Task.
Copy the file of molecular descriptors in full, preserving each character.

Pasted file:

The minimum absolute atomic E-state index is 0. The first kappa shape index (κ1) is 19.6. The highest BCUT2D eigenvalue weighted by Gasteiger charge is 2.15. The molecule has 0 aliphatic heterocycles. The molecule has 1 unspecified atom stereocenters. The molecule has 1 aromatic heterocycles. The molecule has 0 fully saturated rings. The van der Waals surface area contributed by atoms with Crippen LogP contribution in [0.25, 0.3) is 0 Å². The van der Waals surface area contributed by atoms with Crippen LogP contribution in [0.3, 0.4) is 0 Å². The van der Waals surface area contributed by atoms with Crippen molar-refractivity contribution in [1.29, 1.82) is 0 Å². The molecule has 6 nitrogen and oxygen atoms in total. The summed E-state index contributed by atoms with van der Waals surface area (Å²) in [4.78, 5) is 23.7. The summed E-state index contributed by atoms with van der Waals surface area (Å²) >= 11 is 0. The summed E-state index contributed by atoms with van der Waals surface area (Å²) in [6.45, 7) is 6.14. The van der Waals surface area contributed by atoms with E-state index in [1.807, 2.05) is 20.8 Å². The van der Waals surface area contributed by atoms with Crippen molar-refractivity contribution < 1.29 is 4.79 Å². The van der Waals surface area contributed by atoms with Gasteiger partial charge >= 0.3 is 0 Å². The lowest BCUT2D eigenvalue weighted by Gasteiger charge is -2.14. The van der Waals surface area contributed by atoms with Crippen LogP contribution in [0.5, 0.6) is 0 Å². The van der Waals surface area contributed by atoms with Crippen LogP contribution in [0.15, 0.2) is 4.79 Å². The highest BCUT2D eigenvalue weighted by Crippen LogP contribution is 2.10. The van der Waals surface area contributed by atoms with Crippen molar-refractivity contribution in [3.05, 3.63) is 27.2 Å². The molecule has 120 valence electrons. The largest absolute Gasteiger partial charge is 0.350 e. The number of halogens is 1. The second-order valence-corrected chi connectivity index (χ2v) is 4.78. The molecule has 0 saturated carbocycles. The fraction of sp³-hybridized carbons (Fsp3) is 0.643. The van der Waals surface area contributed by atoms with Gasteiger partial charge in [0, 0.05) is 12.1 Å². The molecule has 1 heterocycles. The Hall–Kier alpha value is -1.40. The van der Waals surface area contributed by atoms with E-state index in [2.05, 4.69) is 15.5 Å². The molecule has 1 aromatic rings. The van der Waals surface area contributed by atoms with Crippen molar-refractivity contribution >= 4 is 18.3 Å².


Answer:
The minimum absolute atomic E-state index is 0. The first kappa shape index (κ1) is 19.6. The highest BCUT2D eigenvalue weighted by Gasteiger charge is 2.15. The molecule has 0 aliphatic heterocycles. The molecule has 1 unspecified atom stereocenters. The molecule has 1 aromatic heterocycles. The molecule has 0 fully saturated rings. The van der Waals surface area contributed by atoms with Crippen LogP contribution in [0.25, 0.3) is 0 Å². The van der Waals surface area contributed by atoms with Crippen LogP contribution in [0.3, 0.4) is 0 Å². The van der Waals surface area contributed by atoms with Crippen molar-refractivity contribution in [1.29, 1.82) is 0 Å². The molecule has 6 nitrogen and oxygen atoms in total. The summed E-state index contributed by atoms with van der Waals surface area (Å²) in [4.78, 5) is 23.7. The summed E-state index contributed by atoms with van der Waals surface area (Å²) >= 11 is 0. The summed E-state index contributed by atoms with van der Waals surface area (Å²) in [6.45, 7) is 6.14. The van der Waals surface area contributed by atoms with E-state index in [1.807, 2.05) is 20.8 Å². The van der Waals surface area contributed by atoms with Crippen molar-refractivity contribution < 1.29 is 4.79 Å². The van der Waals surface area contributed by atoms with Gasteiger partial charge >= 0.3 is 0 Å². The lowest BCUT2D eigenvalue weighted by Gasteiger charge is -2.14. The van der Waals surface area contributed by atoms with Crippen LogP contribution in [0.5, 0.6) is 0 Å². The van der Waals surface area contributed by atoms with Crippen LogP contribution in [0.15, 0.2) is 4.79 Å². The highest BCUT2D eigenvalue weighted by Crippen LogP contribution is 2.10. The van der Waals surface area contributed by atoms with Crippen molar-refractivity contribution in [3.05, 3.63) is 27.2 Å². The molecule has 120 valence electrons. The largest absolute Gasteiger partial charge is 0.350 e. The number of halogens is 1. The second-order valence-corrected chi connectivity index (χ2v) is 4.78. The molecule has 0 saturated carbocycles. The fraction of sp³-hybridized carbons (Fsp3) is 0.643. The van der Waals surface area contributed by atoms with Gasteiger partial charge in [0, 0.05) is 12.1 Å². The molecule has 1 heterocycles. The Hall–Kier alpha value is -1.40. The van der Waals surface area contributed by atoms with E-state index in [2.05, 4.69) is 15.5 Å². The molecule has 1 aromatic rings. The van der Waals surface area contributed by atoms with Crippen molar-refractivity contribution >= 4 is 18.3 Å².